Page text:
It has not been a good few weeks for Shropshire Council with the sudden resignation of its leader, Keith Barrow. Everyone has been asking: “Where will the council go from here?” Now we know one part of that. Councillor Malcolm Pate, the representative for Albrighton, is to lead the unitary council at its most difficult time since it was created from five district councils in 2009.
The new leader was elected tonight by the Conservative group in private session. Deputy leader Steve Charmley had publicly thrown his hat into the ring. Many thought he would get the leadership. But as BBC Radio Shropshire reports on Facebook tonight, Malcolm Pate was elected subject to the ratification of full council.
A former leader of Shropshire County Council, Malcolm brings experience and stability to the council at a time at a time when it needs just that.
He could and should change the way this council is run.
I hope that he will recognise that strong leadership is not about concentrating power but about sharing responsibility. I hope he sees that opposition councillors can be a resource and should not be driven to the margins as happened during the Barrow era.
I would plead with Malcolm to reinvent scrutiny committees. They should operate like parliamentary select committees, which was the original intention when the strong leadership model was introduced. He should ensure that scrutiny sessions are chaired by councillors from across the political spectrum, not just by a handpicked group of Conservatives.
The days of a single cabinet member making decisions that affect the future of this county should end. Decisions should no longer be made in sessions from which the press and public and excluded. They should be made by cabinet in public (subject to the usual exemptions).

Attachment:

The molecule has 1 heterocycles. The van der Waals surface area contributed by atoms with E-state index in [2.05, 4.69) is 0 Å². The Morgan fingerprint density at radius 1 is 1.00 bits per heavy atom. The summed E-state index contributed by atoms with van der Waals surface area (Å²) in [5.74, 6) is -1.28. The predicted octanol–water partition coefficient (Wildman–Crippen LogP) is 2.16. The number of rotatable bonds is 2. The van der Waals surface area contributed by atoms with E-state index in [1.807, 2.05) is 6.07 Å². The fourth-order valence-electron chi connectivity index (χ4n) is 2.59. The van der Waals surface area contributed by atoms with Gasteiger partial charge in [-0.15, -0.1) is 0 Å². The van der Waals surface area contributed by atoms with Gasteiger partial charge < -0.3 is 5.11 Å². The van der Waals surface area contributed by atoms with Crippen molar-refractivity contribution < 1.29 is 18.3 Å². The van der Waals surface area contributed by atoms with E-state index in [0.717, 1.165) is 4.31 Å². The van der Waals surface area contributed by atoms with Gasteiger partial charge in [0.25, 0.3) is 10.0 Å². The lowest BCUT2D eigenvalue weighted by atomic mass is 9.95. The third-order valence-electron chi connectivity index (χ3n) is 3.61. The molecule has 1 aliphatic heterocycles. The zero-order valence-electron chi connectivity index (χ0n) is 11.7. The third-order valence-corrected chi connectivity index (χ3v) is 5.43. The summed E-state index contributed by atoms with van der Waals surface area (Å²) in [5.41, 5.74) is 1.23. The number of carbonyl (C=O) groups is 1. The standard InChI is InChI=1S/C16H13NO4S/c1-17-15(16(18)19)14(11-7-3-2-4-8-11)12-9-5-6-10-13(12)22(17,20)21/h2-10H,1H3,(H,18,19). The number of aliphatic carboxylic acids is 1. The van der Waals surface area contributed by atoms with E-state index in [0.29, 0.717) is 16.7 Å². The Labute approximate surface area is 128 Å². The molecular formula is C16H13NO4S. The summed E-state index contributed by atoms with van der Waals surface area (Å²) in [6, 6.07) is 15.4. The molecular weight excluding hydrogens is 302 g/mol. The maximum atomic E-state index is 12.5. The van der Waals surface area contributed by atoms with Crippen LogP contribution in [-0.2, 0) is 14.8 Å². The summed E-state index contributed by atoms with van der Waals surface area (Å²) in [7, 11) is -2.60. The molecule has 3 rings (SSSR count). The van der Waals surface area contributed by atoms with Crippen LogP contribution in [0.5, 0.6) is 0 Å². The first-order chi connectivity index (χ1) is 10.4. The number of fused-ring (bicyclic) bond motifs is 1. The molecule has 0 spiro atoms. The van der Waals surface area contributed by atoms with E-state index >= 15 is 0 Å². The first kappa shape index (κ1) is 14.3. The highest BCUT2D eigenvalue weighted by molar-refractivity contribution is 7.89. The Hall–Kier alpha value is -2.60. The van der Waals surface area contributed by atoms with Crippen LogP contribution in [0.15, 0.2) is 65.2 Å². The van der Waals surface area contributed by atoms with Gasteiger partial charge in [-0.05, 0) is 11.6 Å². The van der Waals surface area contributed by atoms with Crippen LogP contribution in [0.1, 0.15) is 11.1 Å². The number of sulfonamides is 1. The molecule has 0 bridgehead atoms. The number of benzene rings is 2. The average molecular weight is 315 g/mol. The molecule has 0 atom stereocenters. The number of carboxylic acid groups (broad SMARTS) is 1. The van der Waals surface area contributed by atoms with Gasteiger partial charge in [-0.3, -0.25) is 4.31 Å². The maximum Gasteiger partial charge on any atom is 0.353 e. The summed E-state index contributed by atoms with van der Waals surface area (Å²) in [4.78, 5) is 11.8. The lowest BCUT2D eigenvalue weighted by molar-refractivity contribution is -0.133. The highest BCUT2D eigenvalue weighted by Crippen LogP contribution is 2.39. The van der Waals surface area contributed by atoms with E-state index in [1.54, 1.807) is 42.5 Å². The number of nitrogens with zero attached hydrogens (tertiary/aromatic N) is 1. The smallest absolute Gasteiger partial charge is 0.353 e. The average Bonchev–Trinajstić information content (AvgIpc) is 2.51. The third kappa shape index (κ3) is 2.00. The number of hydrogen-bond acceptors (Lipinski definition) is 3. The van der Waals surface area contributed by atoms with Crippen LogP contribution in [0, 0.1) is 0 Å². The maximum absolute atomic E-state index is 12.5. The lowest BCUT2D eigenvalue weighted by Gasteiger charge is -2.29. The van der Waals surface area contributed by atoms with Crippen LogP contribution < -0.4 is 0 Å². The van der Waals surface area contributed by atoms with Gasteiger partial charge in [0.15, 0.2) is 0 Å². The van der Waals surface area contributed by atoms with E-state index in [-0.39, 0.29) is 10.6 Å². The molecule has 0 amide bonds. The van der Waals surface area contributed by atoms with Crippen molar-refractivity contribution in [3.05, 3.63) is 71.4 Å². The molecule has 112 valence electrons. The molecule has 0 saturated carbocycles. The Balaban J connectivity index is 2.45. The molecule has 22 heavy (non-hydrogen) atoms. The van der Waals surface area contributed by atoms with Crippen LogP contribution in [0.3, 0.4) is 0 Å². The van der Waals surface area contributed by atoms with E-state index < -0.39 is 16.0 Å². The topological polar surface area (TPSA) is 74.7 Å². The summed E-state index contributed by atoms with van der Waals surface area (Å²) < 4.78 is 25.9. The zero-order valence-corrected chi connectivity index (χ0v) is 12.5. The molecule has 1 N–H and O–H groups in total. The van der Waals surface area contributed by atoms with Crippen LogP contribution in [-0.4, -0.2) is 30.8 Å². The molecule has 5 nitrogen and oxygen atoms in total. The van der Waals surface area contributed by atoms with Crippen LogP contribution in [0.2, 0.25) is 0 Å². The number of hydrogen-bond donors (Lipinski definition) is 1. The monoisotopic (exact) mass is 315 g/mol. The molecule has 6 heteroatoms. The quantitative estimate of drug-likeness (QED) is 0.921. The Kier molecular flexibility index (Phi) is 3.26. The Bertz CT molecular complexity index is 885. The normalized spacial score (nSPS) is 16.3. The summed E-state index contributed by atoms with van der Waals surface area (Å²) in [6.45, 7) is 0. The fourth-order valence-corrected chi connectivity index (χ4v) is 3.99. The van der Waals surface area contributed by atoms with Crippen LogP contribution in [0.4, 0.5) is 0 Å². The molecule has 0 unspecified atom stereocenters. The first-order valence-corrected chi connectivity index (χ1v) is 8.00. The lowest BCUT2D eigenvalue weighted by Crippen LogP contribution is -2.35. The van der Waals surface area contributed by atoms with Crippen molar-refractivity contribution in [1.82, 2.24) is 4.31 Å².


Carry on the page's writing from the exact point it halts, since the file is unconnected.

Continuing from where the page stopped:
Alternatively, Malcom could be even bolder and persuade his colleagues to abandon the strong leader and cabinet model. He could reintroduce the committee governance that served councils so well for more than a century.
One of his biggest tasks will be to win back the trust of town and parish councils. They have felt ignored, often abused, as power and funding has been centralised in Shirehall after unification. He should work towards ensuring that decisions that only affect one place should be devolved to that place.
Malcom’s first priority should be to launch a cross-party review of the council’s future finances. Do we need to cut so much after the Autumn Statement? Can we raise more money?
Up high on his priorities also, must be reform of ip&e. The company should become an innovation hub for the council. It needs to be an incubator where new ideas are generated and passed back into the main council and town and parish councils around the county. It should concentrate on new ways of working, not overambitious plans to make profits.
The new leader will be ratified at a council meeting on 17 December. That vote will almost certainly be a technicality. There are 47 Tories on the council, easily outnumbering Lib Dems (13), Labour (9) and Independents (5).
I wish Malcom well in what is a very challenging job indeed.